To be sure, the same could be said of most immersive, ensemble narratives. What sets Stranger Things apart isn’t the mere fact that this happens, but the degree to which it does. There’s a reason the adolescents whose perspective introduced us to the world of Hawkins, Indiana in 1983 and who constitute the focal point of the show’s fandom repeatedly discuss what holds them together as a “party” – a term from the role-playing game Dungeons & Dragons – and worry about whatever threatens that bond.
At times, it almost seems as if the showrunners had set out to update E.M. Forster’s famous modernist dictum for the postmodern era: “Only connect!” Principal characters, whether children or adults, consistently confess to feeling connections that rational thought would seem to repudiate. And it is that willingness to suspend disbelief that helps them keep each other alive. As my daughter puts it, “The best part of the show is that these characters are so willing to believe each other.”
Kunzelman concludes his piece with a clever twist on the trope of the Mind Flayer, a Dungeons & Dragons character who comes to stand in for the monstrous entity during the second season. “Stranger Things needs to acknowledge that times have changed, and the spell is broken, he declares. “No one has to return here, over and over, to feed a nostalgia that only gets emptier. Perhaps, that’s the only way to truly defeat the mind flayer. If you kill the host, the virus has nowhere to go.” It’s pretty clear that he means this as a call to reactivate our disbelief. Rather than letting ourselves be pulled into the show’s vortex of feelings – there is a good deal of funnel cloud imagery in the second season – he wants us to find a place where we can stand our ground, protected from its mind-flaying power.
At bottom, this is a classic Brechtian argument, founded on the conviction that identifying with characters too strongly makes it impossible to get the distance necessary for analyzing how they cope with circumstances beyond their control. As sympathetic as I am to this way of thinking about culture, however, I can’t help but ask whether there can ever be a true alternative. Even when we strenuously resist a text’s invitation to identify, either its character or its creator, we invariably do so together with other skeptics. There’s still a bond that helps sustain us, but one that exists over against the text instead of through our connection to it.
In the case of Stranger Things, we have to acknowledge that the show achieved cultural significance at a time when the suspension of disbelief was being assiduously promoted for political ends. You can hardly spend an hour on social media without being confronted by conspiracy theories targeted at people just like you, at least in terms of the algorithms that classify them, or exposés of ones that appeal to other demographics. To invoke one of the show’s biggest narrative inspirations, The X-Files, the default mode people exhibit on social media is “I want to believe.” But most of them only want to believe whatever reinforces their pre-existing beliefs.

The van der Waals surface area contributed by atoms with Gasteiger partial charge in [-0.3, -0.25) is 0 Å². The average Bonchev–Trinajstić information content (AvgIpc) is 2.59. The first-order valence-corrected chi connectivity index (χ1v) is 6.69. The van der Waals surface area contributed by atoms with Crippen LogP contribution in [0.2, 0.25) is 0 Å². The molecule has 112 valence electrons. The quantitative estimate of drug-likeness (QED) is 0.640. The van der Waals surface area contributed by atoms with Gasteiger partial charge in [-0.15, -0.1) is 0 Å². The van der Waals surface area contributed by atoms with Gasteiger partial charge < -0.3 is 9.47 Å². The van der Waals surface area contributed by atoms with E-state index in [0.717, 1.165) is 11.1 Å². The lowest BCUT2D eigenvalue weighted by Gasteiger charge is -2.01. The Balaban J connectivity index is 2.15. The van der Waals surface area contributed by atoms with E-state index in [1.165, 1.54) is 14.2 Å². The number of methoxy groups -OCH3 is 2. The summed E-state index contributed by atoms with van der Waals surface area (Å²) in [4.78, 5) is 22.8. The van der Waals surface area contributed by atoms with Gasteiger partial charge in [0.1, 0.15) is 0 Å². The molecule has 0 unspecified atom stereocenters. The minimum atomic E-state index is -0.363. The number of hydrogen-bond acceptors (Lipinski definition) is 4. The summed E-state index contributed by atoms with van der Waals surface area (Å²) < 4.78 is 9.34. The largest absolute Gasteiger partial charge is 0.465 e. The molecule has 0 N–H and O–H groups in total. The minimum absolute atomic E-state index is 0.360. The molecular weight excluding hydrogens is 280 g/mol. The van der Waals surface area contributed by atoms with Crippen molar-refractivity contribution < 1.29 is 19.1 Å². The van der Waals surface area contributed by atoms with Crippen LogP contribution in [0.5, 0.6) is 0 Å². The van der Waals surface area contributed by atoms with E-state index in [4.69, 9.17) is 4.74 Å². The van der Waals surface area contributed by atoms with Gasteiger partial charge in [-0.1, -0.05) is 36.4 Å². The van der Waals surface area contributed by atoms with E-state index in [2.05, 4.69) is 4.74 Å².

When Kunzelman critiques the new season of Stranger Things for only caring about “the kind of bonding an epoxy would do,” he fails to consider the transgressive potential of facilitating connections that bridge otherwise intractable divisions. The way in which the show’s principal characters come to believe in each other and work in concert, despite having to navigate various conflicts along the way, confronts viewers with the promise of achieving something similar in real life. And the conversations it promotes, as the current moment’s closest approximation of must-see TV, at least delineate a space in which they can start to determine other things they might share, in spite of their differences.
As a progressive who disliked just about everything Ronald Reagan did when he was in the White House and is disgusted by the ways in which his legacy has been perverted over the past three decades – he, at least, knew the value of political compromise – I confess to being wary of the way Stranger Things mobilizes nostalgia for the 1980s. The political and social differences that divided Americans then could not be wished away by a presidential hand wave. And they remain with us today, even if they have metastasized into something far more dangerous.
But I do not think that the show’s nostalgia is an empty as critics like Kunzelman seem to think. While I am hesitant to read too much into the menace that ultimately brings its principal characters together, I don’t think it’s an accident that the gate onto another world that opened up in the first season becomes the point of entry for a rapidly spreading network of impersonal connections in the second. It is only because those characters prioritize their feelings for each other over self-interest that they are able to pool their resources. In the process, they demonstrate a tactile connectedness that ends up proving remarkably resilient in the struggle against both the weaponizing of telecommunications undertaken by government researchers and the monstrous entity their secret project calls forth. Sometimes the best defense of liberty is to strengthen the very bonds that constrain it.
Film stills courtesy of Netflix. All rights reserved.